On 3 defense dice, the Focus token has an expected value of 0.75 evades, compared to an Evade token’s 1 evade, so it’s a bit weaker. But, the chance to use it on offense if it proves unnecessary (or unusable) on defense¬†tends to make it the stronger option, especially for lower pilot skill ships.

The common rookie mistake I’ve been seeing lately is when multiple ships evade. This will happen with a TIE swarm or with multiple generic A-Wings. Juke notwithstanding, an Evade is only useful on defense and is only marginally stronger than a Focus. Given that the enemy is likely to focus fire on a single ship, if you Evade with more than 1 ship, all but 1 of those Evade tokens will go unused. Not only that, but when you’re getting shot at several times, the Focus ends up being the stronger choice anyways. The point of a swarm is to concentrate firepower. Don’t nerf the attack by giving everyone an Evade. Let someone take the hit, while everyone else maximizes their firepower.

The exception of course is when you’ve sunk 30+ points into a named arc dodger that absolutely must live for your squad to win. By all means, play defensively. Swarms though, no reason anyone should be taking an Evade, except maybe on a ship that’s already taken damage.

 

Closing Range

Adding a boost option into the mix makes things a lot more complicated, but it’s a real choice now that the T-70 is out there with a Boost, Focus, and Target Lock.

While everything comes with the universal “it depends” caveat, this one is even moreso the case. Still, there’s some basics to be aware of.

Focusing at Range 2 is stronger than Boosting to Range 1. Firing 3 red dice with a Focus produces 2.25 hits. Four red dice without a Focus produces an average of 2.0 hits. I know it feels good to roll more dice, but the Focus is a slightly better option. Boosting from Range 3 to 2 on the other hand is often the smart move, especially if the defender has a Focus token or Autothrusters.

What makes this tough is that Boost affects your range next round as well. Continuing to Focus might let the ship slip to Range 3 or beyond. Boosting from 2 to 1 may reduce your expected damage this round, but keep a higher average over several rounds of shooting.

And then there’s trusting in the heart of the dice. Against a highly defense ship — one that can quite reliably avoid 3 damage — often the only chance you have is to jump into Range 1, roll 4 unmodified dice, and then just pray for the best. If it’s the only realistic chance of punching damage through, or you desperately need the extra chance to roll a crit, then go for Range 1. Otherwise, take the steadier damage.

 

Final Note on the Persistence of Target Locks

Of course a notable feature of the Target Lock is that it can stick around, while Focus goes away if unused. But, you rarely roll all natural hits, and so the Target Lock also tends to vanish from round to round.

Still, that chance is important, and it’s not truly that rare. On an A-Wing or TIE/fo, there’s a 1 in 4 chance of rolling 2 natural hits and getting to keep the Target Lock. With a small swarm of TIE/fos or Z-95s, odds are someone won’t need to spend it.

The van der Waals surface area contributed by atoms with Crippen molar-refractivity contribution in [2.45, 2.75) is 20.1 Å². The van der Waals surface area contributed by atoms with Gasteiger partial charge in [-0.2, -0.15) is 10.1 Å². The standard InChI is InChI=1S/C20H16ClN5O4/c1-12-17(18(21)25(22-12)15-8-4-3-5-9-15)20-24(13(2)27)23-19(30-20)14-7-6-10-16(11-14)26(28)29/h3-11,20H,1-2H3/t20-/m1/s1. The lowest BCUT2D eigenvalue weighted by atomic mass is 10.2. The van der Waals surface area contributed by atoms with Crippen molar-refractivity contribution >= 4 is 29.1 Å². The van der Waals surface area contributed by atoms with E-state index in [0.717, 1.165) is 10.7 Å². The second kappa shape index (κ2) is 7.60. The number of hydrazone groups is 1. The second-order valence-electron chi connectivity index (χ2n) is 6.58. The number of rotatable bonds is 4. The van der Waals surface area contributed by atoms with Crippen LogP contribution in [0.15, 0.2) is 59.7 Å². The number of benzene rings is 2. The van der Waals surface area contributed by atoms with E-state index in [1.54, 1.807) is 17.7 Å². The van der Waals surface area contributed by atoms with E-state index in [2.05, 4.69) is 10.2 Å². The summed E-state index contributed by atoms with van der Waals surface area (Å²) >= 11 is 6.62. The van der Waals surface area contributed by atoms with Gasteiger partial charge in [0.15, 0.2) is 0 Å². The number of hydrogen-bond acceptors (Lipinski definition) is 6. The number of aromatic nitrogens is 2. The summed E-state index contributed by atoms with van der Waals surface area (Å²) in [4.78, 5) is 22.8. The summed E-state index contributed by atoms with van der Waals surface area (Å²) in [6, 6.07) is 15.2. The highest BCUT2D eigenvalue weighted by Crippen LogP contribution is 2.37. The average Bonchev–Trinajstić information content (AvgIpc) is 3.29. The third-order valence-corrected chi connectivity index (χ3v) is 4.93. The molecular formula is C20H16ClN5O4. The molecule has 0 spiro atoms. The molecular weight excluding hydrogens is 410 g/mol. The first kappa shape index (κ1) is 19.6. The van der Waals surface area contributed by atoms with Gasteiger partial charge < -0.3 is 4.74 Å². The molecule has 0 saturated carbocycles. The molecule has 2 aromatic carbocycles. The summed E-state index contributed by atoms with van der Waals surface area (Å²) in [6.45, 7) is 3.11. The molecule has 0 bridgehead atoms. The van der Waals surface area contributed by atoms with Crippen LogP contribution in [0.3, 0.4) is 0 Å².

Even with 3 dice, there’s still a fair chance. It’s a 1 in 8 chance, but with any luck you’ll get to shoot at least 8 times in a game and certainly more than that in a tournament. Those 1 in 8 chances where you get to keep the Target Lock can add up to a significant difference.

One comment

  1. Joe Cavanagh

    Hi, great article! A lot of excellent points – for one example, it’s very unintuitive that focusing at range 2 is (generally) equivalent or superior to boosting to range 1 (superior with dice >= 3), but absolutely correct! It’s very important to know these things in order to properly evaluate a tactical situation.

    Having done a fair amount of work on this subject, I wanted to add a bit of explanation as to how the math works. This same technique can be used to calculate most x-wing dice interactions, in similar fashion to the example below. You can also oppose those binomial series to calculate many different scenarios.

    I have a tool I’m in the middle of building for fun, hosted over here: http://jlcavanagh.com:8000/
    Github: https://github.com/jcavanagh/xwingstats

    Anyway, math!

    The probability of K focus results over N dice follows a binomial distribution, since we either roll a focus or we don’t. On a single die, our probability of a focus is 25%, and a non-focus is 75%, which brings us to these formulae:

    binomialCoeff = n! / ( k! * (n-k)! )
    p(focus) = binomialCoeff * .25^k * .75^(n-k)

    Let’s take an example of three dice. Evaluating the above for each N (1->3), we can find our chance to roll K foci:
    format: [ 1 die, 2 dice, 3 dice ]
    pK=0: [ .75, .0.5625, 0.421875 ]
    pK=1: [ .25, 0.375, 0.421875 ]
    pK=2: [ 0, 0.0625, 0.140625 ]
    pK=3: [ 0, 0, 0.015625 ]

    Now, we can distill this down into the actual value of a focus token for N dice:

    evadeResults = sum[1->N]( N * pK(N) )

    1 die = (.25 + 0 + 0) = .25 evades
    2 dice = (.375 + 2 * .0625) = .5 evades
    3 dice: ( .421875 + 2 * .140625 + 3 * .015625) = .75 evades